Originally Posted by Victor Drath
I was wondering if someone could explain how potentiometer ratings (10k vs 20k) relate to load on the source? I'm assuming it's similar to how a 4ohm speaker draws more power from an amp than a 8ohm speaker, correct?
Actually, it's simpler because you don't have to take sensitivity into account, as you do with speakers. A pot is a pot is a pot, when it comes to questions like this.
In circuits like the CMoy, the entire pot resistance is across the output of the source. Ohm's Law tells us that 10K across a 1V signal (typical line level) requires 0.1 mA. A typical portable music player battery might be an amp-hour or so, so if driving the pot were the only demand on the battery, we can expect it to be able to drive that pot for about 10,000 hours, which is more than you should spend at work in a year.
So, the answer is no, a downstream amp's input resistance has no substantial effect on PMP battery life.
So using a 10k pot in a cmoy could potentially affect a portable music player in what way? Could it drain the player's battery faster than a 20k pot, put more strain on it's signal path, or maybe cause some distortion in worst case?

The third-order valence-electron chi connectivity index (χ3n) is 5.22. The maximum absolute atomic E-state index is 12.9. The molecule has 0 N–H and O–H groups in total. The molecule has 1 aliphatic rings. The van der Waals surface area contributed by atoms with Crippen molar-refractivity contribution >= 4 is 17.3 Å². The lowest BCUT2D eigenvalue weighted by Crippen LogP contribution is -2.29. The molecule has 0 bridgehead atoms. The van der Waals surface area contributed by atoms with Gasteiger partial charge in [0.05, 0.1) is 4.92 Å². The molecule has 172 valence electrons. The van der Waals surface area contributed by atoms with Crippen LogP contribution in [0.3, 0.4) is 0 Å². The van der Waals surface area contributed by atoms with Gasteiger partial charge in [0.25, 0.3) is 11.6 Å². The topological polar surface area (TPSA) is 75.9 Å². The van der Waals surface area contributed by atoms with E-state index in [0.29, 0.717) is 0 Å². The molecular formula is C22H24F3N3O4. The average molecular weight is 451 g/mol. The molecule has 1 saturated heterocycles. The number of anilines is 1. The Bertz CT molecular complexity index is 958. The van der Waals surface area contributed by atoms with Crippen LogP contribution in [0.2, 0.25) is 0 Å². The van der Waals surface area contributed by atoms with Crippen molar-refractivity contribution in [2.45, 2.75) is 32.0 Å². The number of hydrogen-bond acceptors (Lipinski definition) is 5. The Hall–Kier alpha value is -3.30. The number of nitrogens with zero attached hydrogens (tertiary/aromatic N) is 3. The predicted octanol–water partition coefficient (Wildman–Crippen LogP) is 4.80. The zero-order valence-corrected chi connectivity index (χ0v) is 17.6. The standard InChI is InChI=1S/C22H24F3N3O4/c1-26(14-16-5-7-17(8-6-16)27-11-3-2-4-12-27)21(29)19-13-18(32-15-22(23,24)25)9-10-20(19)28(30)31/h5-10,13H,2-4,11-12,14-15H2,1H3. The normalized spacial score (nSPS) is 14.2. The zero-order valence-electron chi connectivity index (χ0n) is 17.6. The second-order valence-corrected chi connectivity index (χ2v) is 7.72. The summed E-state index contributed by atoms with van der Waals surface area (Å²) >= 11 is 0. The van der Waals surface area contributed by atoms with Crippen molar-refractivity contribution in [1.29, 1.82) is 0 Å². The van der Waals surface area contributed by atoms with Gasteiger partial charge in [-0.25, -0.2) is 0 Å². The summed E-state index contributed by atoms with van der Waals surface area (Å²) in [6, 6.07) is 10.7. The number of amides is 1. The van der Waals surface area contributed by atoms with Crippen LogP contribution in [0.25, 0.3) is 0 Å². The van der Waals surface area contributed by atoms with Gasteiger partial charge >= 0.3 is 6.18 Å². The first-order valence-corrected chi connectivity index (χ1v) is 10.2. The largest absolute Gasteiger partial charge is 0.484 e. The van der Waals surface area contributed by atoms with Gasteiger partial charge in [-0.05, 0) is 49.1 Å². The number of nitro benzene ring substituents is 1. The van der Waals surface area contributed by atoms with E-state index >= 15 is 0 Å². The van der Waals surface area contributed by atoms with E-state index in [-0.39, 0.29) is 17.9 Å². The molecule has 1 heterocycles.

None, no, no and no, in that order.
I started wondering this after noticing how my music player's battery runs down quicker while using it in my car (connected directly to an amp via a cable) than it does while using headphones.
I think you're doing fuzzy science. Some experimental errors I'll bet you haven't taken care of:
- Ensure that the PMP's screen stays on exactly the same amount of time in both cases. The screen represents a load on the battery probably two or three orders of magnitude above that of the downstream pot.
- Listen to the same tracks in both cases. Variance in drive current due to differences in the audio signal will be scarcely more significant than the load represented by the pot, I suspect, but variances in the bit rate of differing tracks might well be significant, since it affects how often the player has to pull data from storage. If you listen to more music (say, 192 kbps on average) in the car than at home where the balance shifts toward podcasts (say, 32 kbps mono), the higher current demand on the flash RAM while in the car could be enough to explain a difference.
- Perception: you may not be comparing apples to apples in terms of hours spent in the car vs at home. Driving while listening to music requires more of your attention than listening to the same tracks to relax in a recliner at the end of a long day. Time spent in the car will therefore seem to pass faster, so you might be spending more time in the car running your PMP than you think you are.
I could probably think of more, but the main point is, you need to do a proper controlled experiment before you go making decisions based on it.
Edited by tangent - 3/26/11 at 2:50pm